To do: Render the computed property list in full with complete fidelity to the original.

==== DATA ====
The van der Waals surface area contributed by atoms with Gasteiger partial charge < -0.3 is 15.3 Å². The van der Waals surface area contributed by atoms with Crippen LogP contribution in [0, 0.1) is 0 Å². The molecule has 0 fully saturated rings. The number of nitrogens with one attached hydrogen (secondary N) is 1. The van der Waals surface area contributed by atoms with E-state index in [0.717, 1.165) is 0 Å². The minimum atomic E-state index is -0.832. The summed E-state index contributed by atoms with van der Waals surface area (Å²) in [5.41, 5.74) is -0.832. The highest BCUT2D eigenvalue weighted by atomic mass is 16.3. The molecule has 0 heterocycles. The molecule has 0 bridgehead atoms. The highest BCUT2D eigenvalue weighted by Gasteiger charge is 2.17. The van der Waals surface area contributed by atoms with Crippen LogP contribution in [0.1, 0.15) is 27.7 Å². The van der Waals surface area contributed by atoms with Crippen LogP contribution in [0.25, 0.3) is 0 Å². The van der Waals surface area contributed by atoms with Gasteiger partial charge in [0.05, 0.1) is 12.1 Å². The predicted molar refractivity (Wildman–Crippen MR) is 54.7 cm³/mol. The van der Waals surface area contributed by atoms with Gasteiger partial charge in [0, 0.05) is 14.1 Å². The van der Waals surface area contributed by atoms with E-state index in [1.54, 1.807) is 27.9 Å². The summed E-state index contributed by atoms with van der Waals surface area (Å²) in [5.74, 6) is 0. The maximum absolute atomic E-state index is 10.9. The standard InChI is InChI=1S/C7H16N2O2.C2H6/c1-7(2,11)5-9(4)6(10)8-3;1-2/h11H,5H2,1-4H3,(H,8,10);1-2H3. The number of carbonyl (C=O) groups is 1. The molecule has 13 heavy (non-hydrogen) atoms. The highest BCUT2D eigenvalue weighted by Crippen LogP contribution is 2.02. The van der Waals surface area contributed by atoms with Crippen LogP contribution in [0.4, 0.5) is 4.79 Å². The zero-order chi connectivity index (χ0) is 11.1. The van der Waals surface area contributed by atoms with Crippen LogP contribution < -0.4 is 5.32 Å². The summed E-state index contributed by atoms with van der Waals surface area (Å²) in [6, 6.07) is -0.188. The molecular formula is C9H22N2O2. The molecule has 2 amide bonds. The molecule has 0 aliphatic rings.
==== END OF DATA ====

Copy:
The van der Waals surface area contributed by atoms with Gasteiger partial charge < -0.3 is 15.3 Å². The van der Waals surface area contributed by atoms with Crippen LogP contribution in [0, 0.1) is 0 Å². The molecule has 0 fully saturated rings. The number of nitrogens with one attached hydrogen (secondary N) is 1. The van der Waals surface area contributed by atoms with E-state index in [0.717, 1.165) is 0 Å². The minimum atomic E-state index is -0.832. The summed E-state index contributed by atoms with van der Waals surface area (Å²) in [5.41, 5.74) is -0.832. The highest BCUT2D eigenvalue weighted by atomic mass is 16.3. The molecule has 0 heterocycles. The molecule has 0 bridgehead atoms. The highest BCUT2D eigenvalue weighted by Gasteiger charge is 2.17. The van der Waals surface area contributed by atoms with Crippen LogP contribution in [0.1, 0.15) is 27.7 Å². The van der Waals surface area contributed by atoms with Crippen LogP contribution in [0.25, 0.3) is 0 Å². The van der Waals surface area contributed by atoms with Gasteiger partial charge in [0.05, 0.1) is 12.1 Å². The predicted molar refractivity (Wildman–Crippen MR) is 54.7 cm³/mol. The van der Waals surface area contributed by atoms with Gasteiger partial charge in [0, 0.05) is 14.1 Å². The van der Waals surface area contributed by atoms with E-state index in [1.54, 1.807) is 27.9 Å². The summed E-state index contributed by atoms with van der Waals surface area (Å²) in [5.74, 6) is 0. The maximum absolute atomic E-state index is 10.9. The standard InChI is InChI=1S/C7H16N2O2.C2H6/c1-7(2,11)5-9(4)6(10)8-3;1-2/h11H,5H2,1-4H3,(H,8,10);1-2H3. The number of carbonyl (C=O) groups is 1. The molecule has 13 heavy (non-hydrogen) atoms. The highest BCUT2D eigenvalue weighted by Crippen LogP contribution is 2.02. The van der Waals surface area contributed by atoms with Crippen LogP contribution in [0.4, 0.5) is 4.79 Å². The zero-order chi connectivity index (χ0) is 11.1. The van der Waals surface area contributed by atoms with Crippen LogP contribution < -0.4 is 5.32 Å². The summed E-state index contributed by atoms with van der Waals surface area (Å²) in [6, 6.07) is -0.188. The molecular formula is C9H22N2O2. The molecule has 2 amide bonds. The molecule has 0 aliphatic rings.